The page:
From the perspective of the parents, they might have felt as if they were being watched by a group of tourists while being interviewed, although there was no evidence that they felt uncomfortable with the international researchers’ presence. Moreover, since the researchers were all males and the parents all females, this could have created a more formal atmosphere. This group was the first to finish the discussion, which was later attributed to the “formal atmosphere.” For the researchers, the experience allowed for a greater understanding of the culture and environment in which a particular technology is used. This experience of the environmental context would have been completely missed had the discussion taken place at the conference venue instead.
The researchers shared their thoughts and experiences later that day at the conference venue and continued to discuss through email and Skype for the purpose of this article. The new perspectives gained from the one-day field trip, and how to prepare better were we to do it again, are described next.
First, it is important to understand and appreciate the diversity of digital experiences even within a supposedly homogeneous group of people. For instance, two of the parents in our field trip did not use a smartphone or the Internet, and did not feel the need to use either. However, our discussion framework assumed all parents would have online experiences. In such a case, an open-ended conversation was more effective than sticking to a fixed questionnaire. Furthermore, a backup questionnaire tailored for parents without online experience could have revealed interesting insights into people’s daily activities and where technology may or may not be useful. Therefore, when designing for communities that are marginalized or low literate, it is imperative not to clump them together and to understand the diversity within. After all, Dharavi is home to an estimated 1 million inhabitants .
Second, we need to decide on the degree of interpreting for international researchers. For instance, in our field trip, the level of interpreting depended on several factors: the parents’ level of comfort with the discussion topic and the languages they spoke, the level of expertise of the researchers on the topic and with fieldwork in general, and the main objective of the fieldwork. With the parents who had no online experience and did not speak Hindi or English, the researchers were very sensitive toward making them feel comfortable, and therefore focused entirely on having a conversation, which did not allow for interpreting. For the parents who were tech savvy and spoke fluent Hindi and a little English, translations were easier and more frequent. Moreover, all the researchers in this group had expertise in child-computer interaction (CCI) and were interested in probing further with follow-up questions. In the last group, researchers whose domain is CCI felt unable to contribute to the discussion because of infrequent interpreting. There was a difference in opinions among us researchers on how much to translate. In such cases, it is important to also consider the field trip’s main objective, which in this case was to engage everyone. There is, of course, great value in the diversity of the researchers’ experience and domain of expertise, but it brings with it different individual agendas—from experiencing fieldwork to a chance to expand one’s area of expertise.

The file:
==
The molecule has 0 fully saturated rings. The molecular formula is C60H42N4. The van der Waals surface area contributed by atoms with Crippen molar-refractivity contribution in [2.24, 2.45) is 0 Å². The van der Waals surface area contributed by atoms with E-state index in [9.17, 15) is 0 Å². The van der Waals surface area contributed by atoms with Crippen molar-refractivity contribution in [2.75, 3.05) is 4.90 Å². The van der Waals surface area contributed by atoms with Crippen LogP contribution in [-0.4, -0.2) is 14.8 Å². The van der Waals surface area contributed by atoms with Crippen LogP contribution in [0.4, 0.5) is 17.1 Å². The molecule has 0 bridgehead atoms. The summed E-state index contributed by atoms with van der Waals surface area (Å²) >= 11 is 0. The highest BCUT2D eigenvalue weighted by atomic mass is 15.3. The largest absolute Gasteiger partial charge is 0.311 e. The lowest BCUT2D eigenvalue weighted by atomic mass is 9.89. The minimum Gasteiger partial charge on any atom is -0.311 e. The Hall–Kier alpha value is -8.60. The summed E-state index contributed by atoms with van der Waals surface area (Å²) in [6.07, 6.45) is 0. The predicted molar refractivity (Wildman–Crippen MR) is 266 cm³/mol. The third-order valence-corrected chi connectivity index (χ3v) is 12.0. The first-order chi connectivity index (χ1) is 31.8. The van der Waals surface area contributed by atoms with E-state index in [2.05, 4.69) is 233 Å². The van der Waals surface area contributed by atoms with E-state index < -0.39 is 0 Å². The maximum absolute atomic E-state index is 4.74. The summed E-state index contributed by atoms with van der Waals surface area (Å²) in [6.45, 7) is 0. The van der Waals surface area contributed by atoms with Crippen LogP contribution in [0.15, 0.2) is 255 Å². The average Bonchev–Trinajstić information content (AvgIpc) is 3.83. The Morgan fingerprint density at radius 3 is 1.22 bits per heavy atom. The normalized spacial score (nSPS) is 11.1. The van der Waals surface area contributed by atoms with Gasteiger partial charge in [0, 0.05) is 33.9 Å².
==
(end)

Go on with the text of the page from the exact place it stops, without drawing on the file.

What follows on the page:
It is important to understand and appreciate the diversity of digital experiences even within a supposedly homogeneous group of people.
Third, researchers need to be mindful of the fact that we come from a privileged position and that our worldview will not be applicable everywhere. For instance, low adoption of technology may not be inherently negative. The ecosystem for the residents of Dharavi seems to be quite stable—people find a way to work out solutions that work for them, for example, remembering the shapes of letters, paying bills at the local shop (rather than online), and making and receiving phone calls. What HCI researchers, especially those working for development and those with rigidly technology-dominant notions of progress, would describe as the “problematic digital divide,” was casually cast aside with laughter by the parents in our field trip, as the researchers explained to them the “wonders” of ICT. Furthermore, researchers require an understanding of the local context for a sufficient analysis of responses. When several parents mentioned the low population of sparrows or the fatal social dare game, the researchers were quite surprised. However, a quick check revealed this information to be propagated through the local news and media, thus not necessarily an outcome of living in Dharavi. This, therefore, reflects on the parents’ being up to date with the local news and information, quite possibly via their phones.